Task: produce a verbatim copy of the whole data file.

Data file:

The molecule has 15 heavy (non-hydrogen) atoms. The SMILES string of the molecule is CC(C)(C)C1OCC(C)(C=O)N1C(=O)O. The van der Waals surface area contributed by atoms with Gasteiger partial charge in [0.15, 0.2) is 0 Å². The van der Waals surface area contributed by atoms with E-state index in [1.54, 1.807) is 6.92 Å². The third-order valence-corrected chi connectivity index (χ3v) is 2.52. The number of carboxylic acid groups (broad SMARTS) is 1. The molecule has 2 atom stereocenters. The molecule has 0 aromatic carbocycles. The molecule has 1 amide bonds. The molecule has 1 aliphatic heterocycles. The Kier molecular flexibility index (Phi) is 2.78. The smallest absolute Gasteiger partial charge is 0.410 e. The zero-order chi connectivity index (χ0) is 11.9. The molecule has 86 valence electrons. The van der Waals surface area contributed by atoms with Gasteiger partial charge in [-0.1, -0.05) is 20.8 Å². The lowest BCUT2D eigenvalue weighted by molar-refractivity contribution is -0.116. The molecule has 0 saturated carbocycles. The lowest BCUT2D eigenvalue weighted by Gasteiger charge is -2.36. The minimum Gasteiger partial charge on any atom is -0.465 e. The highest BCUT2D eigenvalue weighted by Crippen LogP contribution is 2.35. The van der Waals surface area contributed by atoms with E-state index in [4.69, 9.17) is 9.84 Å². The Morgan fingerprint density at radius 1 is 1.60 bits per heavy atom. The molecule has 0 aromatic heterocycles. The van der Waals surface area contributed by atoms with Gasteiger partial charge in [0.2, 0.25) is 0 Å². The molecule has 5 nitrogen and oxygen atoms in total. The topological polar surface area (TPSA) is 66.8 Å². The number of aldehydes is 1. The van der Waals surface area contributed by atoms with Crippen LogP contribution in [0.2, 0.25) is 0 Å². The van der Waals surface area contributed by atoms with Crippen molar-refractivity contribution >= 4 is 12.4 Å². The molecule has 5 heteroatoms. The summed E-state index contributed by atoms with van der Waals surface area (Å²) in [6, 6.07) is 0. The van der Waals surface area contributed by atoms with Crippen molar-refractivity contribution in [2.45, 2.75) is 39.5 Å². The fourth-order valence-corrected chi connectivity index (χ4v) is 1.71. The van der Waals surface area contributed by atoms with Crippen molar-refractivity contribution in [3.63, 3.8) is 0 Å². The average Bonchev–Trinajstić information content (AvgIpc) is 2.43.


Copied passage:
The molecule has 15 heavy (non-hydrogen) atoms. The SMILES string of the molecule is CC(C)(C)C1OCC(C)(C=O)N1C(=O)O. The van der Waals surface area contributed by atoms with Gasteiger partial charge in [0.15, 0.2) is 0 Å². The van der Waals surface area contributed by atoms with E-state index in [1.54, 1.807) is 6.92 Å². The third-order valence-corrected chi connectivity index (χ3v) is 2.52. The number of carboxylic acid groups (broad SMARTS) is 1. The molecule has 2 atom stereocenters. The molecule has 0 aromatic carbocycles. The molecule has 1 amide bonds. The molecule has 1 aliphatic heterocycles. The Kier molecular flexibility index (Phi) is 2.78. The smallest absolute Gasteiger partial charge is 0.410 e. The zero-order chi connectivity index (χ0) is 11.9. The molecule has 86 valence electrons. The van der Waals surface area contributed by atoms with Gasteiger partial charge in [-0.1, -0.05) is 20.8 Å². The lowest BCUT2D eigenvalue weighted by molar-refractivity contribution is -0.116. The molecule has 0 saturated carbocycles. The lowest BCUT2D eigenvalue weighted by Gasteiger charge is -2.36. The minimum Gasteiger partial charge on any atom is -0.465 e. The highest BCUT2D eigenvalue weighted by Crippen LogP contribution is 2.35. The van der Waals surface area contributed by atoms with E-state index in [4.69, 9.17) is 9.84 Å². The Morgan fingerprint density at radius 1 is 1.60 bits per heavy atom. The molecule has 0 aromatic heterocycles. The van der Waals surface area contributed by atoms with Gasteiger partial charge in [0.2, 0.25) is 0 Å². The molecule has 5 nitrogen and oxygen atoms in total. The topological polar surface area (TPSA) is 66.8 Å². The number of aldehydes is 1. The van der Waals surface area contributed by atoms with Crippen LogP contribution in [0.2, 0.25) is 0 Å². The van der Waals surface area contributed by atoms with Crippen molar-refractivity contribution >= 4 is 12.4 Å². The molecule has 5 heteroatoms. The summed E-state index contributed by atoms with van der Waals surface area (Å²) in [6, 6.07) is 0. The van der Waals surface area contributed by atoms with Crippen molar-refractivity contribution in [2.45, 2.75) is 39.5 Å². The fourth-order valence-corrected chi connectivity index (χ4v) is 1.71. The van der Waals surface area contributed by atoms with Crippen molar-refractivity contribution in [3.63, 3.8) is 0 Å². The average Bonchev–Trinajstić information content (AvgIpc) is 2.43.